On the first day of orientation, I was chatting to a new friend in line for the barbeque on the St. Mike’s quad. After the short introductions, our conversation gently turned to the question: “So are you, like, for Brexit?” This is a question I had heard countless times since my arrival in Canada from the United Kingdom. Before answering, the first thought that ran through my head was: what will my answer reveal about me as a person?
I remember the day of the vote quite clearly. I was 16 years old and it was the day of my last General Certificate of Secondary Education exam. Quite frankly, nothing was more important to me than the Further Maths paper I was due to sit in less than two hours — not even the future of a country I’ve called home for as long as I can remember. I was in the car when the final votes had been counted and Prime Minister David Cameron was due to make his speech regarding the results. This is the one thing I remembered before walking into the exam hall that day: “The British people have made a choice. That not only needs to be respected — but those on the losing side of the argument, myself included, should help to make it work.”
Fast forward two years later. This October, over 700,000 people had taken to the streets of Central London to call for a second referendum with a “people’s vote.” To give context to this figure, this was the biggest peaceful demonstration regarding government policy since the protests against the Iraq War in 2003. In response, Nigel Farage held a pro-Brexit counterprotest in Harrogate, attended by about 1,200 people.
With consistent unrest, a hung parliament, and a great deal of indecisiveness, life in Brexit Britain for my generation is stormy. In the aftermath of the 2016 referendum, a study by PathMotion, a recruitment platform, found that 49 per cent of employers indicated that they would likely to lower their graduate intake should Britain leave the European Union. Furthermore, justified by the depreciation of the pound after the vote, the British economy stands on stilts waiting to collapse. The pound’s fall in 2016 following the referendum apparently became comparable to its fall in the global financial crisis of 2008. In the face of all this, it is safe to say that I did not feel equipped to handle the political climate, let alone ‘make it work’ for the other side.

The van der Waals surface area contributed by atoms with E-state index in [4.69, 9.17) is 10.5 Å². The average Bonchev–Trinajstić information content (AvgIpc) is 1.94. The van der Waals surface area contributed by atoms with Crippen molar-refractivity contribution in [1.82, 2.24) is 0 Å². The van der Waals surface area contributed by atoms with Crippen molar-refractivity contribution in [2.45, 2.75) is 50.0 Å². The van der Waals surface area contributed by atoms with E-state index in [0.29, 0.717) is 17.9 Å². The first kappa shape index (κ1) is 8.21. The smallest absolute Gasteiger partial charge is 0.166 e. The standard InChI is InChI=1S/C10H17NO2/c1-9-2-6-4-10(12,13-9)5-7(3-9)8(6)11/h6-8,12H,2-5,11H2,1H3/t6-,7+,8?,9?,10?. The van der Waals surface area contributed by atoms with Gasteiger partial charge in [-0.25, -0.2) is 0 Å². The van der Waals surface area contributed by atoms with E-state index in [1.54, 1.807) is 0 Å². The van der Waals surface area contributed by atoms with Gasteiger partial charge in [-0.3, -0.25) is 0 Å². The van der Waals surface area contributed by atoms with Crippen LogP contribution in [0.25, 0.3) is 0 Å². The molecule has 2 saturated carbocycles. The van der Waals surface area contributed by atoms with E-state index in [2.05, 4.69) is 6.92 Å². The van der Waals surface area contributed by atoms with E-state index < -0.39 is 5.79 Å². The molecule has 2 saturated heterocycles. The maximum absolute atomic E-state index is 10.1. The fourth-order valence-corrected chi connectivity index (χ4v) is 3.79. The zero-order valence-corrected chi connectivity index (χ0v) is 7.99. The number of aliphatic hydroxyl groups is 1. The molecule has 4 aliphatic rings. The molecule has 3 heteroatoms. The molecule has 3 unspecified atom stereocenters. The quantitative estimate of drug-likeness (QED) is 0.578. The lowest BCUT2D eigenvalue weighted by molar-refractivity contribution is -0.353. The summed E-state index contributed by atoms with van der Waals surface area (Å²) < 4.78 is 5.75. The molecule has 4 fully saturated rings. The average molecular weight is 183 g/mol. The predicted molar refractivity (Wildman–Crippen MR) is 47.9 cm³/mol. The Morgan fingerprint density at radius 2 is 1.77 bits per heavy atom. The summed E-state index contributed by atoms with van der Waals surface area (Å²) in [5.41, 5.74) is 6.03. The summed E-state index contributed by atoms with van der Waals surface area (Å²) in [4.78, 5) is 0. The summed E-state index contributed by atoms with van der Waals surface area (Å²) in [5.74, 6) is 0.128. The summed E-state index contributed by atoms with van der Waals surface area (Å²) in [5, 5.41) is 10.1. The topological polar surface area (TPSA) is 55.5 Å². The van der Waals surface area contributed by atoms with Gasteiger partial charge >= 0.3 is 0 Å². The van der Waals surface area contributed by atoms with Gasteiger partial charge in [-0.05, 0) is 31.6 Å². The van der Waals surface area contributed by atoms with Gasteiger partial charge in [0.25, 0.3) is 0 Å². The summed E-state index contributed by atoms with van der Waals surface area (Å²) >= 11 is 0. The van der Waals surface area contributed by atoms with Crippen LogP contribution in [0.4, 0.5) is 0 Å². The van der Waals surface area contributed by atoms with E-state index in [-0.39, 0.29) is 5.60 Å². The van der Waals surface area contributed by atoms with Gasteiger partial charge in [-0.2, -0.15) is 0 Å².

Although I understand the attention Brexit has gained globally, it was still surprising to me that my views on the matter had enough merit to be discussed in conversation with my peers here. My accent has suddenly become my ‘I just left England because of Brexit!’ sticker. But here is what stands out about my generation: there is a growing passion among us all to participate, at the very least, in what’s going on.
A shadow of uncertainty has been cast globally by Brexit, but it also provoked a new wave of political enthusiasts eager to have a say in their future. For me, this political uncertainty reflects in my personal life as well, ingrained in my search for an identity and concern for the shape of my future.
I find that it influences me in even the smallest decisions, such as the friends I choose or the classes I pick. I strongly feel the presence of Brexit branded on my sleeve as I walk through campus — an identity I never created for myself, but one that everyone seems to know me by. This is similar to the way that the political party one supports expresses more about one’s personality than you might expect.
Living through Brexit Britain has cultivated an increasingly anti-apathetic strain in me. I’m determined to have a say and, even after having taken a step away from it all, this burning desire has only grown stronger. Through this, the intersection of activism and identity is much more important to me than it otherwise would have been.
With the pending Brexit deal looming ahead of us in the coming year, I yearn for a continued fight against apathy. In the words of Charles Dickens, it truly is the best of times and the worst of times; we have nothing before us and we have everything before us.